Legislature(2011 - 2012)CAPITOL 120
02/04/2011 01:00 PM JUDICIARY
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|Overview(s): Department of Corrections|
* first hearing in first committee of referral
= bill was previously heard/scheduled
= bill was previously heard/scheduled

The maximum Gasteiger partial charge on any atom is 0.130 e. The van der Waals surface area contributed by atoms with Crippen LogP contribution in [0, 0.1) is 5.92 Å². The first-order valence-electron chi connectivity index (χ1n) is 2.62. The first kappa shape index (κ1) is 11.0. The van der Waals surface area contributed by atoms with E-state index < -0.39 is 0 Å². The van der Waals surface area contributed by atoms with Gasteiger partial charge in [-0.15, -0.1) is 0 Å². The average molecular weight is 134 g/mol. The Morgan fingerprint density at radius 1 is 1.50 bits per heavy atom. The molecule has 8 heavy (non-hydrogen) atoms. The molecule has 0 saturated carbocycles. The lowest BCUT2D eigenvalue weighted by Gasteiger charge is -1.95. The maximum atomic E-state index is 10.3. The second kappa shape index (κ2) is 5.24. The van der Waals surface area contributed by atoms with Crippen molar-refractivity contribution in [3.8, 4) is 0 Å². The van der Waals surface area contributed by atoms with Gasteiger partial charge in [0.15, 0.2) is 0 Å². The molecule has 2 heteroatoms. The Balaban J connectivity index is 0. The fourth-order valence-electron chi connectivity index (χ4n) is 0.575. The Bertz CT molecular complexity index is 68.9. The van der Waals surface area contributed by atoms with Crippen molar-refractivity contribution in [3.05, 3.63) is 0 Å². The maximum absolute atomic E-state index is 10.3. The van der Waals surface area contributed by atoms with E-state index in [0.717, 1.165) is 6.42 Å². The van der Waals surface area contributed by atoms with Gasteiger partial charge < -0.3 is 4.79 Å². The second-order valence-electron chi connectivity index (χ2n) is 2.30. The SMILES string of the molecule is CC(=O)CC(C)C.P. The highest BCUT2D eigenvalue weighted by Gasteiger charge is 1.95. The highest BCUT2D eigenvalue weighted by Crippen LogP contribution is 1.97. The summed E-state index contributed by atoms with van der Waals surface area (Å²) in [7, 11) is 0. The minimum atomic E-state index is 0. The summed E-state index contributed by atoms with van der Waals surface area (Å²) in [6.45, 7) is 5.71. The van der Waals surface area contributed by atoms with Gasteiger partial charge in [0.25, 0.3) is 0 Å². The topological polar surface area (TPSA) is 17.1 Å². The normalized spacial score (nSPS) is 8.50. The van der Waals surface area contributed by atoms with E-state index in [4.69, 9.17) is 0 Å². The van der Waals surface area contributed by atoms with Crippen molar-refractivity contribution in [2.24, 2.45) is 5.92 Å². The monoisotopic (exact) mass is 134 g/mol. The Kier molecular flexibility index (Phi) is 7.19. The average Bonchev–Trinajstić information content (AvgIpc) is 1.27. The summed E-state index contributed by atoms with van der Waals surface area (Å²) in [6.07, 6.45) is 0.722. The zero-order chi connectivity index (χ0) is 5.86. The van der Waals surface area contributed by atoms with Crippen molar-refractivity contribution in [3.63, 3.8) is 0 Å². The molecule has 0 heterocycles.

ALASKA STATE LEGISLATURE HOUSE JUDICIARY STANDING COMMITTEE February 4, 2011 1:07 p.m. MEMBERS PRESENT Representative Steve Thompson, Vice Chair Representative Wes Keller Representative Bob Lynn Representative Lance Pruitt Representative Max Gruenberg Representative Lindsey Holmes MEMBERS ABSENT Representative Carl Gatto, Chair Representative Mike Chenault (alternate) COMMITTEE CALENDAR OVERVIEW(S): DEPARTMENT OF CORRECTIONS - HEARD HOUSE BILL NO. 7 "An Act classifying certain synthetic cannabinoids as schedule IIA controlled substances; and providing for an effective date." - HEARD & HELD PREVIOUS COMMITTEE ACTION BILL: HB 7 SHORT TITLE: SYNTHETIC CANNABINOIDS AS SCHEDULE IIA SPONSOR(S): REPRESENTATIVE(S) MUNOZ, HERRON, KERTTULA, GATTO, LYNN, PRUITT 01/18/11 (H) PREFILE RELEASED 1/7/11 01/18/11 (H) READ THE FIRST TIME - REFERRALS 01/18/11 (H) JUD, FIN 02/04/11 (H) JUD AT 1:00 PM CAPITOL 120 WITNESS REGISTER JOSEPH SCHMIDT, Commissioner Department of Corrections (DOC) Juneau, Alaska POSITION STATEMENT: Presented the overview of the Department of Corrections. CARMEN GUTIERREZ, J.D., Deputy Commissioner Prisoner Rehabilitation and Re-entry Office of the Commissioner - Anchorage Department of Corrections (DOC) Anchorage, Alaska POSITION STATEMENT: Assisted with the presentation of the overview of the Department of Corrections. REPRESENTATIVE CATHY MUNOZ Alaska State Legislature Juneau, Alaska POSITION STATEMENT: As one of the bill's joint prime sponsors, presented HB 7. KENDRA KLOSTER, Staff Representative Cathy Munoz Alaska State Legislature Juneau, Alaska POSITION STATEMENT: Assisted with the presentation of HB 7 on behalf of one of the bill's joint prime sponsors, Representative Munoz. ROBERT URATA, M.D. Valley Medical Care Juneau, Alaska POSITION STATEMENT: Provided comments during discussion of HB 7 and asked that it be passed. ORIN DYM, Forensic Laboratory Supervisor Scientific Crime Detection Laboratory ("Crime Lab") Office of the Commissioner Department of Public Safety (DPS) Anchorage, Alaska POSITION STATEMENT: Responded to questions during discussion of HB 7. ANNE CARPENETI, Assistant Attorney General Legal Services Section Criminal Division Department of Law (DOL) Juneau, Alaska POSITION STATEMENT: Provided comments and responded to questions during discussion of HB 7. RANDAHL HAHN, Captain, Commander Alaska Bureau of Investigations (ABI) Division of Alaska State Troopers Department of Public Safety (DPS) Anchorage, Alaska POSITION STATEMENT: Responded to questions during discussion of HB 7. ELIZABETH RIPLEY, Executive Director Mat-Su Health Foundation; Chair Mat-Su Substance Abuse Prevention Coalition Wasilla, Alaska POSITION STATEMENT: Provided comments during discussion of HB 7. J. KATE BURKHART, Executive Director Advisory Board on Alcoholism and Drug Abuse (ABADA) Department of Health and Social Services (DHSS) Juneau, Alaska POSITION STATEMENT: Provided comments on behalf of the ABADA during discussion of HB 7. DENNIS A. WHEELER, Municipal Attorney Department of Law Municipality of Anchorage (MOA) Anchorage, Alaska POSITION STATEMENT: Provided comments during discussion of HB 7. ACTION NARRATIVE 1:07:19 PM VICE CHAIR STEVE THOMPSON called the House Judiciary Standing Committee meeting to order at 1:07 p.m. Representatives Thompson, Gruenberg, Keller, and Pruitt were present at the call to order. Representatives Holmes and Lynn arrived as the meeting was in progress. Representative Gatto was excused. ^Overview(s): Department of Corrections Overview(s): Department of Corrections 1:07:47 PM VICE CHAIR THOMPSON announced that the first order of business would be an overview of the Department of Corrections. 1:08:36 PM JOSEPH SCHMIDT, Commissioner, Department of Corrections (DOC), said that the mission of the DOC is to enhance the safety of Alaska's communities, and provide secure confinement, reformative programs, and a process of supervised community reintegration. The DOC employs 1,500 people, has 12 facilities throughout state, now has 1,000 prisoners in Colorado, and has experienced consistent growth in its prison population. Providing secure confinement constitutes the most expensive aspect of what the DOC does, and so the DOC has found ways to keep the public safe in a much more cost-effective and efficient manner while still providing for inevitable growth. The DOC has 13 probation offices around the state; 15 contract jails with 159 beds in rural communities; 789 halfway-house beds - or community residential center beds; 290 prisoners on electronic monitoring; a total of about 5,900 offenders located both in and out of state in either secure facilities, halfway houses, or on electronic monitoring; and about 6,000 supervised probationers/parolees. The DOC processes 38,000 "bookings" per year - representing 22,000 individuals - and supervises 1 out of every 36 adults in Alaska. COMMISSIONER SCHMIDT explained that the DOC's prison beds - which cost close to $50,000 per year per bed to operate - are reserved for offenders who are actively dangerous. Halfway houses and electronic monitoring are used for offenders who are still serving time but are about to reenter the community, and allow such offenders to maintain a job, sobriety support, and housing, all of which have been shown to reduce recidivism rates. In fact, 95 percent of those who utilized electronic monitoring were able to finish their sentence without committing either a technical violation or a new crime, and the other 5 percent only committed technical violations. He then indicated that the DOC's residential substance abuse treatment (RSAT) program [is being] changed to account for the fact that between felons and misdemeanants, the average sentence length is only 160 days; by offering several 90-day and 120-day RSAT programs over the course of a year instead of one year-long RSAT program - which, incidentally, also has a year-long waiting list - more of the prison population could be served. Some form of substance abuse was a factor in the cases of between 80 and 90 percent of the prison population. 1:15:48 PM COMMISSIONER SCHMIDT relayed that because there is the expectation that offenders will make changes in their lives while they are incarcerated so that they won't later go on to create more victims, in addition to RSAT programs, another of the DOC's focuses is on high school equivalency education and vocational training, and on ensuring that offenders have proper identification (ID) when they leave a facility, since without ID, there is very little chance that a released offender will be able to find a place to live or get a job. The DOC releases close to 300 felony offenders every month, and so has a duty to the community to ensure, whenever possible, that those released are better people than when they entered the criminal justice system; of course, such offenders have to want to change. COMMISSIONER SCHMIDT then referred to [a pilot program called] Probationer Accountability with Certain Enforcement (PACE) - which was modeled after a program in Hawaii - and explained that it was started in July and designed to address recidivism issues for probationers/parolees, 50 percent of whom were ending up being incarcerated again on new charges for crimes committed while waiting for a court process, or for a warrant to be served, or to get scheduled for a hearing, or something else of that nature. Probationers/parolees, he surmised, were simply giving up on complying with their probation/parole requirements. Under the PACE program, however, probationers/parolees who reoffend are immediately re-incarcerated - often for far shorter periods of time than if their re-incarceration were delayed - thereby providing them with an incentive to not reoffend and to not stop trying to comply. This PACE pilot program has proven to be successful, producing results similar to Hawaii's program. The DOC, therefore, will be seeking to expand the PACE program to Fairbanks, with a focus on misdemeanor domestic violence (DV) offenders. 1:21:41 PM COMMISSIONER SCHMIDT reported that construction of the new Goose Creek Correctional Center is about 75 percent completed; that it is expected to be ready for occupancy in March 2012; that only about 30 minimum-security prisoners will be housed there for the first four months; that upon completion, it will have 1,500 medium-security beds; and that about a year after this new facility becomes fully operational, the DOC should be able to provide the legislature with accurate statistics. He also indicated that asking rural communities to provide treatment to offenders returning home could be one way of addressing future prisoner-population growth; currently, offenders from rural communities, once they are released, must remain in the city in order to complete court-ordered treatment and generally must do so without sufficient resources, often reoffending as a result. COMMISSIONER SCHMIDT then relayed that the Palmer Correctional Center can house about 500 prisoners, both medium- and minimum- security prisoners; that the Spring Creek Correctional Center can house maximum-security prisoners; that the cost of housing prisoners in the Goose Creek Correctional Center is estimated to be about $86/day; and that the Goose Creek Correctional Center will have its own medical unit - which should help keep some of the DOC's "outside" medical costs down - and several hundred beds in its "special management unit" for "pretrial people" and prisoners who don't behave. 1:26:33 PM CARMEN GUTIERREZ, J.D., Deputy Commissioner, Prisoner Rehabilitation and Re-entry, Office of the Commissioner - Anchorage, Department of Corrections (DOC), said that the DOC believes that Alaska's high recidivism rates can be reduced through collaborative efforts, and relayed that cost-effective justice requires receiving good value for money spent. The estimated cost of incarcerating an individual in fiscal year 2011 (FY 11) is $136/day, or approximately $50,000/year, but according to a 2007 Alaska Judicial Council (AJC) study, "Criminal Recidivism in Alaska", two out of three offenders get arrested again within the first three years of their release, with most getting arrested within the first year, particularly within the first six months. This means that for the most part, Alaska isn't getting good value for the money it's spending on offenders. Furthermore, nationally, Alaska has the 11th fastest growing prison population. For example, from 2000 to 2007, Alaska's prison population increased by 106 prisoners for every 100,000 Alaskans, whereas nationally the increase was only 28 prisoners for every 100,000 residents, with 12 states actually experiencing a decrease and only two states experiencing a greater increase than Alaska. DR. GUTIERREZ mentioned that the new Goose Creek Correctional Center is costing $250 million to build, and will have an estimated annual operating budget of $50 million. Referring to a handout in members' packets, she relayed that since 2005, generally speaking, the DOC's prison population has grown, on average, by about 200 individuals per year. Such growth cannot be sustained, she opined, unless the DOC starts employing cost- effective justice measures, particularly given that as more people are incarcerated, more people will also eventually be released. For example, during 2009, the DOC released an average of 295 convicted felons every month, and this number is expected to go up in future years. In [2008, 3,436 prisoners were released: approximately 1,735] in Anchorage, 290 in Fairbanks, and 106 in Juneau. According to a study conducted by the Pew Center on the States as part of its Public Safety Performance Project (PSPP), in 1982, only 1 out of every 90 adult Alaskans was under the jurisdiction of the DOC, compared to 1 out of 36 in 2009. 1:35:18 PM DR. GUTIERREZ, referring to page 3 of the aforementioned handout, noted that it illustrates that in 2009, less than 50 percent of the DOC's prison population was incarcerated for offenses against the person crimes. On the issue of recidivism, she relayed, the DOC has determined that much of what works to reduce recidivism - housing, employment, mental health treatment, substance abuse treatment, positive peer groups - falls beyond the mandate of the DOC, and so the DOC, under the auspices of the Criminal Justice Working Group (CJWG) and its Alaska Prisoner Reentry Task Force, has been working collaboratively with the Department of Labor & Workforce Development (DLWD), the Department of Health and Social Services (DHSS), the Department of Education and Early Development (EED), the Alaska Mental Health Trust Authority (AMHTA), the Alaska Housing Finance Corporation (AHFC), community stakeholders, and concerned/interested citizens to try to address Alaska's high recidivism rates. Other collaborative efforts to reduce Alaska's high recidivism rates that the DOC has been involved with include a five-year prisoner reentry strategic plan - 2011- 2016 - and, again, the aforementioned successful pilot PACE program, which required the cooperation of the Anchorage Police Department (APD), the Alaska Court System (ACS), the Department of Law (DOL), and the Public Defender Agency (PDA). When everyone works together, she proffered, they can do things that truly make a difference, and this constitutes cost-effective justice. DR. GUTIERREZ, referring to pages 4-5 of the aforementioned handout, then provided information about successful steps that the State of Texas has taken in its efforts control crime and corrections' costs, including collecting data and then developing systematic approaches and programs based on that data. If Texas can do it so successfully, Alaska can do so as well, she opined, and perhaps thereby avoid having to build another new prison in the next eight-nine years. In terms of the next steps that the DOC could undertake, she indicated that in addition to continuing to work collaboratively with the aforementioned agencies/entities/groups and other interested parties, and continuing to obtain information about new approaches, identifying the factors that drive Alaska's prison growth - as Texas has done - and raising public awareness about the issues the state is facing are also warranted. In conclusion, she said, "For every prisoner who comes out and is successfully reintegrated into his or her community, we have one less victim and we have healthier [communities], and that is the goal of the Department of Corrections." The committee took an at-ease from 1:47 p.m. to 1:51 p.m. HB 7 - SYNTHETIC CANNABINOIDS AS SCHEDULE IIA 1:51:58 PM VICE CHAIR THOMPSON announced that the final order of business would be HOUSE BILL NO. 7, "An Act classifying certain synthetic cannabinoids as schedule IIA controlled substances; and providing for an effective date." 1:52:22 PM REPRESENTATIVE CATHY MUNOZ, Alaska State Legislature, speaking as one of HB 7's joint prime sponsors, explained that the bill would classify certain synthetic cannabinoids as schedule IIA controlled substances, which include materials, compounds, and mixtures that contain hallucinogenic substances. The issue of synthetic cannabinoids was first brought to her attention, she relayed, by a constituent whose son experienced severe adverse reactions when he first experimented with a substance containing synthetic cannabinoids. Within moments of inhaling the substance, commonly referred to as "K2" or "Spice," he began vomiting, lost his sense of reality and his ability to walk or talk, and had violent outbursts. She then read from a letter he'd since written, which in part read [original punctuation provided]: ... I lost control of my legs that I couldn't walk at all. I couldn't talk. I could hear what I thought and what I wanted to say, but all I was spitting out was gibberish. This went on for what felt like many hours. I can remember thinking to myself that I wasn't actually going come out of this craziness and this might be how I end up dying! I remember telling my brother to call 911 and remember going into the ambulance and ending up in the hospital .... REPRESENTATIVE MUNOZ relayed that she's since heard similar stories from around Alaska and other parts of the country, and offered her understanding that to date, nine other states have successfully enacted laws banning synthetic cannabinoids - which have only just recently been marketed in the U.S - and that many countries in Europe have already taken steps to ban them, including Germany, Sweden, Russia, and England. Synthetic cannabinoids are primarily made in China and Europe; are commonly marketed as incense after being mixed with [a leafy substance]; are readily available over the Internet and in local stores; and can produce reactions similar to those of [tetrahydrocannabinol (THC), the active ingredient in marijuana], but can also produce severely adverse reactions such as hallucinations, nausea, vomiting, agitation, and panic attacks. In conclusion, she indicated that there were folks available to speak in support of HB 7. 1:55:44 PM KENDRA KLOSTER, Staff, Representative Cathy Munoz, Alaska State Legislature, speaking on behalf of Representative Munoz, one of the bill's joint prime sponsors, explained that HB 7 would add 10 specific compounds to AS 11.71.150(b) - the list of schedule IIA controlled substances; these are the compounds that the U.S. Drug Enforcement Administration (DEA) and other states have thus far come across. In response to comments and questions about a different synthetic compound being labeled as "bath salts" but being used as a drug, she indicated that further research would be warranted before including such a compound in HB 7. REPRESENTATIVE HOLMES asked what the rationale was for proposing to add synthetic cannabinoids to the list of schedule IIA controlled substances rather than to one of the other schedules. MS. KLOSTER explained that both the DEA - [which has temporarily banned] five of the compounds listed in HB 7 - and the majority of the other states that have enacted legislation to ban synthetic cannabinoids have included them in their schedule I controlled substances lists, which are similar to Alaska's schedule IIA controlled substances list; Alaska's list of schedule IIA controlled substances and those other states' lists of schedule I controlled substances include other hallucinogenic drugs. REPRESENTATIVE HOLMES offered her understanding that while some consider synthetic cannabinoids to be like other hallucinogens, others consider them to be more like marijuana, and therefore she is questioning which schedule would be the most appropriate to list them under. MS. KLOSTER acknowledged that other types of synthetic marijuana, as well as THC itself - again, the active ingredient in marijuana - are listed as schedule IIIA controlled substances, and mentioned that she has spoken with the drafter about instead adding the synthetic cannabinoids named in the bill to the list of schedule IIIA controlled substances, if that's what the committee would prefer. REPRESENTATIVE GRUENBERG observed that according to information from the National Conference of State Legislatures included in members' packets, some states provide the same penalties for crimes involving synthetic cannabinoids as for crimes involving marijuana. In contrast, HB 7 would provide for stronger penalties. 2:04:13 PM MS. KLOSTER pointed out that Alaska simply schedules its drugs differently. For example, in Alaska, marijuana itself is not considered to be very dangerous and so is listed as a schedule VIA controlled substance, whereas research indicates that the synthetic cannabinoids listed in HB 7 behave more like hallucinogens - schedule IIA controlled substances - and are thus more harmful to people; no one has died from using marijuana, but some have died from using synthetic cannabinoids. She again indicated that listing such compounds as schedule IIIA controlled substances, instead, would be an option, if that's the committee's preference; again, other types of synthetic marijuana are already listed as schedule IIIA controlled substances. In response to a question, she offered her understanding that possession of a schedule IIA controlled substance would be a class C felony, whereas possession of a schedule IIIA controlled substance would be a class A misdemeanor; she agreed to research whether any other states have made possessing synthetic cannabinoids a felony. 2:06:47 PM ROBERT URATA, M.D., Valley Medical Care, in response to a question, relayed that he'd attended a person who'd used a synthetic cannabinoid; he elaborated: The gentleman presented in quite a bit of distress. ... He was disoriented, hallucinating, and his blood pressure was extremely high - 180 over 105. His pulse rate was 139 when he arrived, and [he] looked very much like he was having some sort of toxic reaction to something, and we couldn't ... get a history from him, but his friends were there to give us the history of ingestion with this new drug ... [that was] surprisingly easily-available to him - I think it was purchased at a [local] store or something like that. So I thought that that was quite a dangerous thing. We actually admitted him overnight, gave him [intravenous (IV)] fluids, [but] we didn't have to give him any medications. We were advised by poison control ... that this should just settle down after close observation - which we did, we put him in the intensive care unit - and the next day he was able to go home. And he was alert, oriented, [but] did not recall all of the things except that he had a very scary experience and he was never going to do it again. DR. URATA, in conclusion, opined that the committee should pass HB 7. In response to questions, he offered his understanding that synthetic cannabinoids have not been approved by the U.S. Food and Drug Administration (FDA), and that the person had only smoked a pipe full of the synthetic cannabinoid through some sort of pipe; and said that the person did not appear to be suffering from an allergic reaction to the synthetic cannabinoid, and that the effects on the person were similar to those of cocaine or a "bad trip" on lysergic acid diethylamide (LSD). 2:11:38 PM ORIN DYM, Forensic Laboratory Supervisor, Scientific Crime Detection Laboratory ("Crime Lab"), Office of the Commissioner, Department of Public Safety (DPS), in response to questions, explained that the Crime Lab would be responsible for performing all of the analyses pertaining to the compounds listed in HB 7; that he's provided the DOL with language regarding these compounds; that this language is meant to encompass possible future variations in the chemical composition of these types of synthetic cannabinoids; that the [DEA has temporarily banned some] synthetic cannabinoids; that the synthetic compound being labeled as "bath salts" but being used as a drug is more closely related, structurally, to an amphetamine; that analyses pertaining to the compounds listed in the bill would be conducted using the Crime Lab's standard methodology, though a specific method has not yet been validated in Alaska; that it could be a challenge to prove to a court that a particular compound is one of the synthetic cannabinoids listed in the bill to the exclusion of all other compounds; and that the DPS's fiscal note reflects the addition of a new position to address the anticipated increase in the Crime Lab's workload, as well as the startup and ongoing costs associated with that new position, which would be capable of analyzing up to 40 requests per month. 2:24:06 PM ANNE CARPENETI, Assistant Attorney General, Legal Services Section, Criminal Division, Department of Law (DOL), explained that usually the way a particular drug is scheduled in Alaska is that the federal government schedules that drug first under its schedules, and then, as required by Alaska statute, the governor introduces legislation to add that drug to Alaska's schedules, and then there are further statutory guidelines that must be followed with regard to which schedule that drug should be listed under. In the case of synthetic cannabinoids, however, the federal government hasn't scheduled them yet [having only temporarily banned them while it conducts more research regarding their potential dangers]. So at this point, she relayed, the DOL doesn't know enough about the dangers of synthetic cannabinoids to adequately address the issue of proper scheduling, and would therefore prefer that the bill include legislative findings of fact regarding the extent of the abuse and the dangers posed; such findings would also be helpful to the DOL for prosecution purposes as well as for defending the legislation should it be challenged. She indicated that the DOL would be happy to work with the [joint prime sponsors] in drafting those legislative findings. MS. CARPENETI concurred that Mr. Dym has provided the DOL with language containing a more generic description of the synthetic cannabinoids listed in the bill such that possible future variations in the chemical composition of these compounds would still be covered, thereby precluding the need for future statutory revisions. In conclusion, she reiterated the DOL's preference that HB 7 include legislative findings of fact. In response to questions, she observed that should HB 7 become law, prosecutions would fall to the state alone because the federal government has yet to schedule these types of synthetic cannabinoids; that she would research what possible effect any future prosecutions by the federal government might have on the aforementioned anticipated increase in the Crime Lab's workload; and, referring to the legislative findings of fact included in legislation passed in 2006 regarding marijuana, reiterated that it would be helpful - for purposes of prosecution, defending against a challenge, and proper scheduling - for HB 7 to include legislative findings of fact regarding the extent of the abuse and the dangers posed by these synthetic cannabinoids compared to other drugs, including marijuana. REPRESENTATIVE GRUENBERG requested that the language provided to the DOL by Mr. Dym be distributed to the drafter. REPRESENTATIVE PRUITT asked whether law enforcement has come across any instances wherein someone under the influence of [one of the synthetic cannabinoids listed in the bill] committed a crime but couldn't be prosecuted to the full extent of the law because those compounds had not yet been made illegal. 2:37:48 PM RANDAHL HAHN, Captain, Commander, Alaska Bureau of Investigations (ABI), Division of Alaska State Troopers, Department of Public Safety (DPS), indicated that [the DPS] has come across such instances wherein the person was only charged with the "core" crime but not with possession/consumption of a synthetic cannabinoid. He added, though, that because the compounds listed in the bill are not yet illegal, [the DPS] has only anecdotal information and is unable to provide the committee with the type of statistical data that it would normally provide with regard to controlled substances. REPRESENTATIVE GRUENBERG expressed interest in hearing about the experiences of law enforcement in other states, and about whether there were any other substances that the administration thinks should be added to HB 7. REPRESENTATIVE HOLMES asked Captain Hahn how the synthetic cannabinoids listed in the bill manifest in those who use them, and how dangerous he feels these compounds to be. CAPTAIN HAHN indicated that law enforcement officers have found that the reactions and behaviors of individuals using a variation of one of the compounds listed in the bill more closely resemble the reactions and behaviors of someone under the influence of LSD or cocaine, rather than those of someone under the influence of marijuana; generally speaking, these individuals indicated they were having hallucinations, they were much more aggressive and violent, and they had more significant blackout periods. 2:41:16 PM ELIZABETH RIPLEY, Executive Director, Mat-Su Health Foundation; Chair, Mat-Su Substance Abuse Prevention Coalition, indicated that [her organizations] are concerned about the synthetic cannabinoids listed in the bill - such compounds can be harmful and even deadly, even when used for the first time - and that [her organizations] support passage of HB 7, and advocate the use of public policy to curtail the availability and use of these drugs. She also provided comments regarding alcohol and marijuana abuse. In response to a question, she agreed to provide the committee with information regarding how many businesses in Palmer and Wasilla sell synthetic cannabinoids such as those listed in the bill. 2:46:53 PM J. KATE BURKHART, Executive Director, Advisory Board on Alcoholism and Drug Abuse (ABADA), Department of Health and Social Services (DHSS), after stating that she would only be speaking on behalf of the ABADA and not on behalf of the DHSS, indicated that the ABADA supports the regulation of the synthetic cannabinoids listed in the bill given the significant health consequences these compounds pose to people who use them. Although the DEA has temporarily banned possession of [five of the compounds listed in HB 7] so as to investigate the issue of proper scheduling, the ABADA's position, she relayed, is that the state cannot rely upon the federal government to [schedule those compounds at all, or to schedule them] as quickly as would be desirable. [House Bill 7 represents] an opportunity for Alaska to protect its citizens from a significant health hazard, and to take the lead, over the federal government, on this issue, particularly given how popular these compounds have become even though they've only recently entered the marketplace, and given that those who use them are presenting with serious health consequences that could lead to death. She also provided comments regarding other hallucinogenic substances that perhaps should be regulated as well, such as Salvia Divinorum [and Salvinorin A (Divinorin A)]. 2:54:57 PM DENNIS A. WHEELER, Municipal Attorney, Department of Law, Municipality of Anchorage (MOA), relayed that after studying the issue of synthetic cannabinoids through the use of a state grant, the MOA passed an ordinance banning them back in December 2010. Although such compounds have only been temporarily banned by the DEA, he offered his understanding that it's considering listing them as schedule I controlled substances, and therefore the MOA supports bills such as HB 7 [in its current form], particularly given that the potency range of these types of synthetic cannabinoids is anywhere from 10-800 greater than marijuana. In fact, at least one person in Anchorage has died [as a result of using such a compound] - he went into a coma and never recovered - and there have been some significant motor vehicle accidents resulting from people driving while under the influence of these types of synthetic cannabinoids, including one person who smashed into some concrete barricades and then described some very strange [hallucinations] to the responding officer. He relayed that a couple of MOA personnel have been making presentations to Department of Corrections (DOC) staff, military officials, and others about these compounds and their dangers, and indicated that someone from the MOA would probably be available to present this information to the committee during the bill's next hearing. In response to comments and a request, he agreed to also provide the information in writing. VICE CHAIR THOMPSON announced that public testimony would remain open, and that HB 7 would be held over. 2:58:08 PM ADJOURNMENT There being no further business before the committee, the House Judiciary Standing Committee meeting was adjourned at 2:58 p.m.